Yes, the Suns wanted more from him. But that roster also limited his potential to produce. No matter how much dirty work Ayton put in, he was never going to get more offense than Devin Booker or Kevin Durant. I’m guessing he gave about the most he could, emotionally and systemically, when operating under those classic coaching presumptions in Phoenix.

The leap Ayton needs to take is not “sketchy 18-10 guy to solid 18-10 guy”, but 18-10 guy to 25-13 guy. That’s not just about numbers. The hope is that blossoming in the obvious areas of the game will reinforce the work he’s already put in on the defensive end and as a teammate, yielding an actual star.

We don’t know whether Deandre Ayton is motivated towards stardom or not, given the box he’s been in so far in his career. All we know is, kept in that box, he appeared to under-perform a little against expectations. There’s no reason to believe that keeping him in that box longer is going to develop him further, or differently. The big change would be letting him out of the box, centering the team more around him, to see if he doesn’t flourish.

Ayton is averaging 12.9 rebounds per game so far for the Blazers this year, a career high in aggregate and per-minute. That’s great, but it’s also cheating a little. Portland fields zero other rebounders. Somebody’s going to get those boards. They’ll probably go to the tall guy.

Alongside that, Ayton is getting only 9.5 field goal attempts per game, 10.9 per 36 minutes. Both are clear career lows. This on a team with a completely untried point guard, an inexperienced shooting guard, a main scorer injured and on the bench, and no interior attack to speak of. If Ayton isn’t a go-to guy under these conditions, when will he ever be?

In 8 appearances, Ayton has logged single-digit shot attempts 5 times. His three double-digit attempt games have also been 3 of his 4 highest in shot percentage. That might be chicken-and-egg (Is bad defense allowing more shot attempts on a given night or are Ayton’s extra shot attempts getting him in the groove better?) but the Blazers will be better off pressing the possibility that increased offense leads to a better DA than dismissing it.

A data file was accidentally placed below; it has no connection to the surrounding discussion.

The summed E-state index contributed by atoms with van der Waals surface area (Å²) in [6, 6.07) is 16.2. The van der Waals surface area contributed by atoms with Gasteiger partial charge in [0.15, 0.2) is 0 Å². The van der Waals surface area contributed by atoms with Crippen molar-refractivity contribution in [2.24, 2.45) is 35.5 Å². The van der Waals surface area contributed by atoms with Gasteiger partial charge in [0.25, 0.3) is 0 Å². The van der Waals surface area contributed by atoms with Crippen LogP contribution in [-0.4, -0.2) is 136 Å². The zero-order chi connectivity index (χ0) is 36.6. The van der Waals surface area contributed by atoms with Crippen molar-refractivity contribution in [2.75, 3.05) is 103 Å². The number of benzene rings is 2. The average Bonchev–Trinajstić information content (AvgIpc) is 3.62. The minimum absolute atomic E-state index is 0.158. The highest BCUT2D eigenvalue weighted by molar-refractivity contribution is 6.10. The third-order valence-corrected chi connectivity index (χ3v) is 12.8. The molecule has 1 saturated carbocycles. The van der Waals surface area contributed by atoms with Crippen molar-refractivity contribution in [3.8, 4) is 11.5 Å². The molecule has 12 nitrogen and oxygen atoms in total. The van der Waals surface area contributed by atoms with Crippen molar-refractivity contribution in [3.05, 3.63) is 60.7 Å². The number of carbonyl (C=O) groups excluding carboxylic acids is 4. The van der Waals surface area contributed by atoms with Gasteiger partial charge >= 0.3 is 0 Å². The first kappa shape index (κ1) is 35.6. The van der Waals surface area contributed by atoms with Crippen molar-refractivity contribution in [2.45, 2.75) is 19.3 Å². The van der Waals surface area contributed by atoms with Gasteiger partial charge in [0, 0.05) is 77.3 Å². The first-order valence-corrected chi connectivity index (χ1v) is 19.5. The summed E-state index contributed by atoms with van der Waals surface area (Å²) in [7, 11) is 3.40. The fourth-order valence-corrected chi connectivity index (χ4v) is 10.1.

If we want to talk classic coaching, Ayton has run the floor on the break several times this season, only to see guards take the attempt themselves or pass away from him. The book says to reward your big man for effort, not starve him.

But that’s pretty much the description of Ayton’s season in Portland so far. He’s not being emphasized enough to know who he is, let alone grow. He’s not been a priority on the offensive end.

Granted, the Blazers trail the league in three-point percentage. Inability to spread the floor will make the inside more crowded against Ayton. At this point, though, who cares? Personally, I’d rather see him shoot a career-low in percentage but get more shots than see his normal efficiency on far fewer attempts.

Scoot Henderson and Shaedon Sharpe are going to develop into whatever they’re going to be organically. They control they ball. They’ll get theirs without help. If the Blazers don’t water Ayton regularly, they’ll never know what they have on their hands, or how to develop that area of the floor through him.

I’m not worried about Ayton’s personal outlook or development. If those go south, we’ll all see it. At least we’ll know, then. I more concerned about repeating the Phoenix experiment with him, producing much worse team results and diminishing returns for him as an individual.

If I were to critique Coach Billups for anything this season, it would be by asking what the heck Ayton is doing getting three shots per quarter while those guards and wings bomb away. Don’t turn this guy into the most talented fifth man in the league. See if he can be a star first, then adjust downward if necessary. It’ll be better for his personal confidence, keep his trade value higher, and in the long run be better for the team as well probably.